One cause of renal cortex thinning may be nephron loss due to chronic renal disease, according to Sharing in Health. Another possible cause is reflux nephropathy, a condition caused by renal atrophy resulting from infected or sterile urine, as noted by the University of Virginia School of Medicine.
Chronic kidney disease, as opposed to acute kidney injury, is often responsible for a thinned cortex in addition to small, shrunken kidneys, commonly under 10 centimeters long, explains The Merck Manual. End-stage renal disease makes specific diagnosis difficult, but the best tool for diagnosis is a renal biopsy whenever possible. Unfortunately, if after testing the kidneys are found to be fibrotic, a renal biopsy is not advisable, says Merck.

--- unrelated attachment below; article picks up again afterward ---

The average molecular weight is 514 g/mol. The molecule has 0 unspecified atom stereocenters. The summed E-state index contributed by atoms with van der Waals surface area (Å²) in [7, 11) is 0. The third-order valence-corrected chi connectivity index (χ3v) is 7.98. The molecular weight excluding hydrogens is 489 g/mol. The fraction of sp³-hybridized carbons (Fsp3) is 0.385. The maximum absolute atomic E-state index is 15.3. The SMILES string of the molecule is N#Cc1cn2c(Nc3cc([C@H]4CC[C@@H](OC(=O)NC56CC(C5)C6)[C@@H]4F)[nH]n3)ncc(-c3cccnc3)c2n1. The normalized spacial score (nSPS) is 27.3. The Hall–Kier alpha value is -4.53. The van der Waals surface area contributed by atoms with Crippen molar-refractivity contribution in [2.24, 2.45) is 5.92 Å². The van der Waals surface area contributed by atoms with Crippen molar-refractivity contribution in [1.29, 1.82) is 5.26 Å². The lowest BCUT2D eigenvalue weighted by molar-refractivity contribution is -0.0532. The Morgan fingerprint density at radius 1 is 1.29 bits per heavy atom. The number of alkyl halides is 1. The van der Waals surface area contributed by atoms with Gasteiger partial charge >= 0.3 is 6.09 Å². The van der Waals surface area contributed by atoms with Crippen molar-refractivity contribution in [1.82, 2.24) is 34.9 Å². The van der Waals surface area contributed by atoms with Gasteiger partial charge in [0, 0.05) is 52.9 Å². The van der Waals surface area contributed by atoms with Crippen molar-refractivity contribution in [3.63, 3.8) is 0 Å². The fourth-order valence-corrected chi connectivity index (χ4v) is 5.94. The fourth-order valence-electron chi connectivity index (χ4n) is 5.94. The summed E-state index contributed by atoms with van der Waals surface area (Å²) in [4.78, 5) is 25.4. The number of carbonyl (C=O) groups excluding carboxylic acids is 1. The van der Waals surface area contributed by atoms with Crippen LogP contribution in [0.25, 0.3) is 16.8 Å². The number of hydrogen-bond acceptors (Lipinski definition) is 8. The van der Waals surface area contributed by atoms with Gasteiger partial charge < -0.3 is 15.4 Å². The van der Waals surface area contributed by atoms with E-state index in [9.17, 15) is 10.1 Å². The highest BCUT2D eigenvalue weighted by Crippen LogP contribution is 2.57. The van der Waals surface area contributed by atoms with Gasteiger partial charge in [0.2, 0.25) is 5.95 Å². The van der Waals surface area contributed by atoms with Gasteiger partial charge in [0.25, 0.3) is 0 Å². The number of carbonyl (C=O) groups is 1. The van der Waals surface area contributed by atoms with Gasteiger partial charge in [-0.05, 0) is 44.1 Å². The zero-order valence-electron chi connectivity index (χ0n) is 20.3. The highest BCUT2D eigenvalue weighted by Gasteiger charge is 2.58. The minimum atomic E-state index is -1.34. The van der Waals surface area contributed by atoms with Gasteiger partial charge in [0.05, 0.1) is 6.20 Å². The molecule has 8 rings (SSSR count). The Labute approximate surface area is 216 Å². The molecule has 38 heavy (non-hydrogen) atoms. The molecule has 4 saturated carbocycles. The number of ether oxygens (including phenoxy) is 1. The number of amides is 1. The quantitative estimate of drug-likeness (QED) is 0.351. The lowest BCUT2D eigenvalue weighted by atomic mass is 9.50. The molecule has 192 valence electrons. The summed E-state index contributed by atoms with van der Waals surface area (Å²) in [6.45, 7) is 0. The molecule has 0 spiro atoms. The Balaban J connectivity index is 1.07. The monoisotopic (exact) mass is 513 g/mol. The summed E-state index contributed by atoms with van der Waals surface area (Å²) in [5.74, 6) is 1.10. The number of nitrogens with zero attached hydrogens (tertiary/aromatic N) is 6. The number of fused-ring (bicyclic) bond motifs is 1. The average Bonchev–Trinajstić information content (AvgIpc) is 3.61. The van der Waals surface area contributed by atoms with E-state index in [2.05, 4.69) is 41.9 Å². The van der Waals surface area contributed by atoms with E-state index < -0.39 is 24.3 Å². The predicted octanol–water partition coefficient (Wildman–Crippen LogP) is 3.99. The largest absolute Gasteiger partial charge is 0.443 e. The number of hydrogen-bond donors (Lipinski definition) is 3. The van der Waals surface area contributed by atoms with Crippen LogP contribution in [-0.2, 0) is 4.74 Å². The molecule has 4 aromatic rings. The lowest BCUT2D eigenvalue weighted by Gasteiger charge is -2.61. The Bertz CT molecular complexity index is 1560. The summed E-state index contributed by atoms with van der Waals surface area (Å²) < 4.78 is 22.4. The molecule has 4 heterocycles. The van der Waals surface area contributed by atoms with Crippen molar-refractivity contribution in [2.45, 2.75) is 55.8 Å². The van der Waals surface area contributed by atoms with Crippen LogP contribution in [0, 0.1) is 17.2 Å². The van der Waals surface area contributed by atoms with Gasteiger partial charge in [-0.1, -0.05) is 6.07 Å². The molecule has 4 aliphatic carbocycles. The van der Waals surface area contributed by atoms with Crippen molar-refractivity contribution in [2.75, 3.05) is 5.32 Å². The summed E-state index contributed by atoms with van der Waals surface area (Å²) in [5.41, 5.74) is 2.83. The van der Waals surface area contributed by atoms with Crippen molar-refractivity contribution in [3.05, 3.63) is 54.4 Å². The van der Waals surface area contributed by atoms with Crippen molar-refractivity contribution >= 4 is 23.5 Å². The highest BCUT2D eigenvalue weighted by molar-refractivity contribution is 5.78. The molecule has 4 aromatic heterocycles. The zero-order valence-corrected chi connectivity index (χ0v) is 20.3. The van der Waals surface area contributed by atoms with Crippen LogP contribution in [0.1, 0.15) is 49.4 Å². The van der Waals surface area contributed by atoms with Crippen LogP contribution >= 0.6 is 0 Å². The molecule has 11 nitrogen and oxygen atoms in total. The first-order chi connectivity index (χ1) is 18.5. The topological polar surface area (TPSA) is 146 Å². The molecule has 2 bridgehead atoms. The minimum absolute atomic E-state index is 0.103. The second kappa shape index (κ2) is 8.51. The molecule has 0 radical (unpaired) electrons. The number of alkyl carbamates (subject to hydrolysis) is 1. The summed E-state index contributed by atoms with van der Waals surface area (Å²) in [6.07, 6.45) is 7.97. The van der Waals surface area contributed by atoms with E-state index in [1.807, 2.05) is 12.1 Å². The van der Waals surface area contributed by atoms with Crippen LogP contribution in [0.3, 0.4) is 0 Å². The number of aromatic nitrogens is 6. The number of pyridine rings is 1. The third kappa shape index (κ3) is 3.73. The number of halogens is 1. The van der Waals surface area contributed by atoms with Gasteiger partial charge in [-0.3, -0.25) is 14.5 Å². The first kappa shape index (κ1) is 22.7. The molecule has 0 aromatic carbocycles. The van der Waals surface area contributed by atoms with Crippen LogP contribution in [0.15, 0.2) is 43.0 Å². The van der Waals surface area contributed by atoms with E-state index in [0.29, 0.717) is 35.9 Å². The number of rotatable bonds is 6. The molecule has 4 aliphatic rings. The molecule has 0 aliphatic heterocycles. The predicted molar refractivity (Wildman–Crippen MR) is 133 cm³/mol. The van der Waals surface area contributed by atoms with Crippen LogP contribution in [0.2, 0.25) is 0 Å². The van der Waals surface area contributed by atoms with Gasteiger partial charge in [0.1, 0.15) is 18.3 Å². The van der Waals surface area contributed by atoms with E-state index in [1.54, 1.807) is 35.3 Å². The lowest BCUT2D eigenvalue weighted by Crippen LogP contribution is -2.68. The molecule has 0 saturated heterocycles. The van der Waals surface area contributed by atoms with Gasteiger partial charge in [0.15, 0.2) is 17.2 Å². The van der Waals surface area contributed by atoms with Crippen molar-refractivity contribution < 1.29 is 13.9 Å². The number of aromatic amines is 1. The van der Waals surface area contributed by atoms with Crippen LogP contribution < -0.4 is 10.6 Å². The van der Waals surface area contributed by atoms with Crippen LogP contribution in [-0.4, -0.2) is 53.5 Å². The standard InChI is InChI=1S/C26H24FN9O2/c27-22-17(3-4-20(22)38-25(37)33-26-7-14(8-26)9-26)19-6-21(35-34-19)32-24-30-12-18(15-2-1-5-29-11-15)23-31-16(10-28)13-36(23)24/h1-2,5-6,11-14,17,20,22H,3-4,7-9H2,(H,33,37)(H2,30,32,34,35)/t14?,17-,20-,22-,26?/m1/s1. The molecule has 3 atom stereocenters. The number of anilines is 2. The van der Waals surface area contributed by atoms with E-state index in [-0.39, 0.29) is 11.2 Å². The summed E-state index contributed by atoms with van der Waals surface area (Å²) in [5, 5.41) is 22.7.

Ultimately, there are several conditions that might cause renal cortex thinning, but as Dr. Michael Lioudis of Cleveland Clinic notes, cortical thinning is simply a change in the overall proper functioning of the kidneys, and a doctor must be consulted to figure out the underlying cause.
Dr. Lioudis goes on to say that to obtain an accurate diagnosis a doctor must order a complete medical workup, including a list of herbal and over-the-counter medications taken, a detailed medical history, and lab tests such as blood draws and a urinalysis.